Maxwell Elliott

Maxwell Elliott

Student

Biography

Max is a clinical psychology PhD student working with the Moffitt & Caspi lab after completing his BS at the University of Minnesota and spending two years as a research fellow at the National Institute of Mental Health.

Max is interested in further understanding the structure of mental illness through investigating the interacting relationships between genes, environment and the brain. He is particularly interested in finding ways to combine knowledge about genetics and lifespan development with brain imaging to better assess and understand risk factors for mental illness. Through the use of imaging endophenotypes he hopes to further map out relationships between individual differences in health and disease.

In his free time Max loves to get out on his road bike and discover new parts of Durham.

Links

Overview

Max is a clinical psychology PhD student working with Ahmad Hariri and the Moffitt & Caspi lab after completing his BS at the University of Minnesota and spending two years as a research fellow at the National Institute of Mental Health. Max is interested in further understanding the structure of mental illness through investigating the interacting relationships between genes, environment and the brain. He is particularly interested in finding ways to combine knowledge about genetics and lifespan development with brain imaging to better assess and understand risk factors for mental illness. Through the use of imaging endophenotypes he hopes to further map out relationships between individual differences in health and disease.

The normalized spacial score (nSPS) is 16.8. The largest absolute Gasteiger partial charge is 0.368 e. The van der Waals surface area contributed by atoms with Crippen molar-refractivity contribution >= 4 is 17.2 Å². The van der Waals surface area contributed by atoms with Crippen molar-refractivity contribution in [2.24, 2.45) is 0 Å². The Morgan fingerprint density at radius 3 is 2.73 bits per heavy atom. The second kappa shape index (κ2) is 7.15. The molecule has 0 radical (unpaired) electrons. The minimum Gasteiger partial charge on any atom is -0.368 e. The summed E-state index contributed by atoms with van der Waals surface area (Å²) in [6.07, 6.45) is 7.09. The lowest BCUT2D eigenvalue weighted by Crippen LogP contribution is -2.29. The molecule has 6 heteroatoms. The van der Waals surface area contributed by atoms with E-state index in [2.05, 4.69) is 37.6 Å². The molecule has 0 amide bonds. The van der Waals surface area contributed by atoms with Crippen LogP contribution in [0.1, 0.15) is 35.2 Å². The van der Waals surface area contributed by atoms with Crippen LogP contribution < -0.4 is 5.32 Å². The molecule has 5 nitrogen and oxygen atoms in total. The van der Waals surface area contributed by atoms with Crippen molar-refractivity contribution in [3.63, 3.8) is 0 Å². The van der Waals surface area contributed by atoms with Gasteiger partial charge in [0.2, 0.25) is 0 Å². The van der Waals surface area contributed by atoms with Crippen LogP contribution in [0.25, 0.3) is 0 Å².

Selected Grants

Elliott, Maxwell L., et al. “Need for Psychometric Theory in Neuroscience Research and Training: Reply to Kragel et al. (2021).Psychological Science, vol. 32, no. 4, Apr. 2021, pp. 627–29. Epmc, doi:10.1177/0956797621996665. Full Text

Elliott, Maxwell L., et al. “Disparities in the pace of biological aging among midlife adults of the same chronological age have implications for future frailty risk and policy.Nature Aging, vol. 1, no. 3, Mar. 2021, pp. 295–308. Epmc, doi:10.1038/s43587-021-00044-4. Full Text

Gehred, Maria Z., et al. “Long-term Neural Embedding of Childhood Adversity in a Population-Representative Birth Cohort Followed for 5 Decades.Biological Psychiatry, Mar. 2021. Epmc, doi:10.1016/j.biopsych.2021.02.971. Full Text

Romer, Adrienne L., et al. “Pervasively Thinner Neocortex as a Transdiagnostic Feature of General Psychopathology.The American Journal of Psychiatry, vol. 178, no. 2, Feb. 2021, pp. 174–82. Epmc, doi:10.1176/appi.ajp.2020.19090934. Full Text

Rasmussen, Line Jee Hartmann, et al. “Association Between Elevated suPAR, a New Biomarker of Inflammation, and Accelerated Aging.The Journals of Gerontology. Series A, Biological Sciences and Medical Sciences, vol. 76, no. 2, Jan. 2021, pp. 318–27. Epmc, doi:10.1093/gerona/glaa178. Full Text

Richmond-Rakerd, Leah S., et al. “Childhood self-control forecasts the pace of midlife aging and preparedness for old age.Proceedings of the National Academy of Sciences of the United States of America, vol. 118, no. 3, Jan. 2021. Epmc, doi:10.1073/pnas.2010211118. Full Text

d’Arbeloff, Tracy, et al. “Midlife Cardiovascular Fitness Is Reflected in the Brain's White Matter.Frontiers in Aging Neuroscience, vol. 13, Jan. 2021, p. 652575. Epmc, doi:10.3389/fnagi.2021.652575. Full Text

Reuben, Aaron, et al. “Association of Childhood Lead Exposure With MRI Measurements of Structural Brain Integrity in Midlife.Jama, vol. 324, no. 19, Nov. 2020, pp. 1970–79. Epmc, doi:10.1001/jama.2020.19998. Full Text

Elliott, Maxwell L. “MRI-based biomarkers of accelerated aging and dementia risk in midlife: how close are we?Ageing Research Reviews, vol. 61, Aug. 2020, p. 101075. Epmc, doi:10.1016/j.arr.2020.101075. Full Text

Elliott, Maxwell L., et al. “What Is the Test-Retest Reliability of Common Task-Functional MRI Measures? New Empirical Evidence and a Meta-Analysis.Psychological Science, vol. 31, no. 7, July 2020, pp. 792–806. Epmc, doi:10.1177/0956797620916786. Full Text Open Access Copy

Pages

Elliott, Maxwell, et al. A Connectome Wide Functional Signature of Transdiagnostic Risk for Mental Illness. 2017. Epmc, doi:10.1101/196220. Full Text